Kizenryu (Ms1e 5-2) did more than enough to step in front of the curtain.  This is not his first time up to the sekitori ranks.  He has already fought 4 tournaments in Juryo.  He has spent the bulk of his sumo career in Makushita, 42 out of 50 basho.  Kizenryu hails from a famous sumo college, Nihon University.  At 31 years old, now is the time for him to make a real push into Juryo, cause time is against any rikishi after 30.  Coming into the Nagoya basho, he had won half his bouts by uwatenage.  Then in Nagoya, he won half with that kimarite.  It seems that really likes getting an outer grip throw.

Wakanoshima (Ms3w 5-2) is in the paid ranks for our upcoming tourney in Tokyo.  This is a return visit to Juryo for Waka.  Here is another rikishi over 30 and only a handful of tourneys in the paid ranks.  He needs to really drive hard to remain a sekitori and rise up the banzuke.  During the Nagoya tourney, he got to play spoiler to Oyanagi's 17-0 career start.  If Oyanagi would have defeated Wakanoshima on the dohyo, he would have got a 7-0 record, and being Ms15 or above, an automatic promotion to Juryo.  Instead, Wakanoshima beat him, ending his unabated streak.  Since entering sumo, Oyanagi is 17-1.

Dewahayate (J11e 3-12) took a huge tumble to put the black mawashi back on.  He as been as high as Juryo 9. At 27 years old, he still has time to add on to his 6 basho in Juryo. I suppose it will take him 2-3 basho to get back into the paid ranks.

Shimanoumi (4-11 J14w) is our final rikishi demoted to Makushita for the Aki basho.  His Juryo debut did not pan out as Shima would have hoped.  With an new shikona, changing from his family name shikonw of Hamaguchi, we all wanted him to get a kachikoshi in the paid ranks.  He will need a few basho to step back in front of the curtain.

It appears that Kitataiki (J12w 6-9) was extremely lucky to remain in the sekitori ranks.  You have not remember, he’s been a sekitori for 9 years now.  He is 33 years old, not sure how much for sumo his body can take it.  Let’s hope he can kachikoshi during the Aki basho, and continue as a sekitori.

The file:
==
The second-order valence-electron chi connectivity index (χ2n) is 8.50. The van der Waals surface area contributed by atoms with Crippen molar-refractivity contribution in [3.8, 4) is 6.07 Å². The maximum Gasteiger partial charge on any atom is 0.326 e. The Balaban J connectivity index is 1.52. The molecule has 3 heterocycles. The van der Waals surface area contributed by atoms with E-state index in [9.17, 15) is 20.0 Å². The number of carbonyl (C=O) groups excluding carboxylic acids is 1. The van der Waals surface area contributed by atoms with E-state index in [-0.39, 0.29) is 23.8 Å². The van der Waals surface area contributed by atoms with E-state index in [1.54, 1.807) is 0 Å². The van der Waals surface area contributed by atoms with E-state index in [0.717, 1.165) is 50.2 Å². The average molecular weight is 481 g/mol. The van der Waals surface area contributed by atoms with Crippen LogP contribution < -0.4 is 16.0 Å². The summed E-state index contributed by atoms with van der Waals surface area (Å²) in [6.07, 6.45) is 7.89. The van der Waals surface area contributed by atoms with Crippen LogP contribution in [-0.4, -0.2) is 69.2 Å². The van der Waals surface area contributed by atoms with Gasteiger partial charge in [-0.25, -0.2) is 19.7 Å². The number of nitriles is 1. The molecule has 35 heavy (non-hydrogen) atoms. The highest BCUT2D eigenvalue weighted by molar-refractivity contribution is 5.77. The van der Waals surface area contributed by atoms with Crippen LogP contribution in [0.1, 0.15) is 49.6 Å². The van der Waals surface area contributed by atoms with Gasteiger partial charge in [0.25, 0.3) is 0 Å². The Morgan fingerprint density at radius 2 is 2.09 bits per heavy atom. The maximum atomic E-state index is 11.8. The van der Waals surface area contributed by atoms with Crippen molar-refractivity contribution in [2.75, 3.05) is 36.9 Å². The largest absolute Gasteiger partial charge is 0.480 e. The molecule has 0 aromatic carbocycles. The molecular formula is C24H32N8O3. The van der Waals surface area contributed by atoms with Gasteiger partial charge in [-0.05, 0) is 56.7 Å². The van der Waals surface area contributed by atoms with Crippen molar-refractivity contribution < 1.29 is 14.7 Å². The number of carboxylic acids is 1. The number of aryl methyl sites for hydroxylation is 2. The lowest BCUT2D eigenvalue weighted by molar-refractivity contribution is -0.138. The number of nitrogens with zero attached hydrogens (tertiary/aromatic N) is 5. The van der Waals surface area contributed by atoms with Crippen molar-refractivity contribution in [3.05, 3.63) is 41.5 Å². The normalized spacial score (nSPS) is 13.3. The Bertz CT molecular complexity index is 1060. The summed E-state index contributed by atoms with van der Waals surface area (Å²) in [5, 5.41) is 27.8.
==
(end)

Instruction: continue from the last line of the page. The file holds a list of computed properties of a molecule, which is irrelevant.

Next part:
Saturday, June 4, 2016

Behind The Curtain - July 2016

The heat of the summer and the Nagoya basho go hand in hand.  With the summer heat, there will be 5 rikishi stepping out in front of the curtain.  There will be two first time sekitori, while three rikishi are returning to the paid ranks.  This time, the promoted rikishi, each represents a different sumo stable and a different sumo ichimon.

Daiki Ms1 West tallied up a 4-3 record to step out in front of the curtain for the Nagoya basho.  Daiki entered sumo the March 2015 basho with his fellow college rikishi, Mitakeumi.  Mitakeumi only needed two basho to get the paid ranks, since he entered at Makushita 10, as Makushita Tsukedashi, due to his outstanding record as collegiate rikishi.  Daiki started from maezumo to work his way to the silk mawashi in Nagoya.  He is from the Hakkaku beya, which is part of the Takasago ichimon

Hamaguchi Mw5 West squeeze out a 4-3 record, and with several demotions from Juryo to Makushita, he made a huge stretch to reach the paid ranks for Nagoya.  The rikishi at Mw6 West, Kizenryu, posted a better record of 5-2, yet he will remain behind the curtain for Nagoya.  Along with debut as a sekitori, Hamaguchi has taken a new shikona.  He will be listed as Shimanoumi on the July banzuke.  This shikona is made of kanji representing his hometown of Shima, in the Mie prefecture.  The other part of his shikona is taken from his oyakata’s fighting name, Higonoumi., hence Shima-noumi.  He trains at the Kise beya, which belongs to the Dewanoumi ichimon.

Kyokutaisei Ms2 West notched up a 5-2 record at the Natsu basho, allowing him to wear a silk mawashi again.  His first debut in Juryo was exactly 2 years ago at Nagoya  This will be his third time as a sekitori.  Kyokutaisei is from Tomozuna beya, that belongs to the Isegahama ichimon.

Onosho Ms3 West produced a perfect 7-0 record, and lost in the Makushita yusho in a playoff (yusho-doten).  On Day 10 of the Natsu basho, Onosho made an earlier appearance on NHK with a bout against Juryo sekitori Tamaasauka.  He defeated the veteran rikishi and basically sealed his promotion to the paid ranks.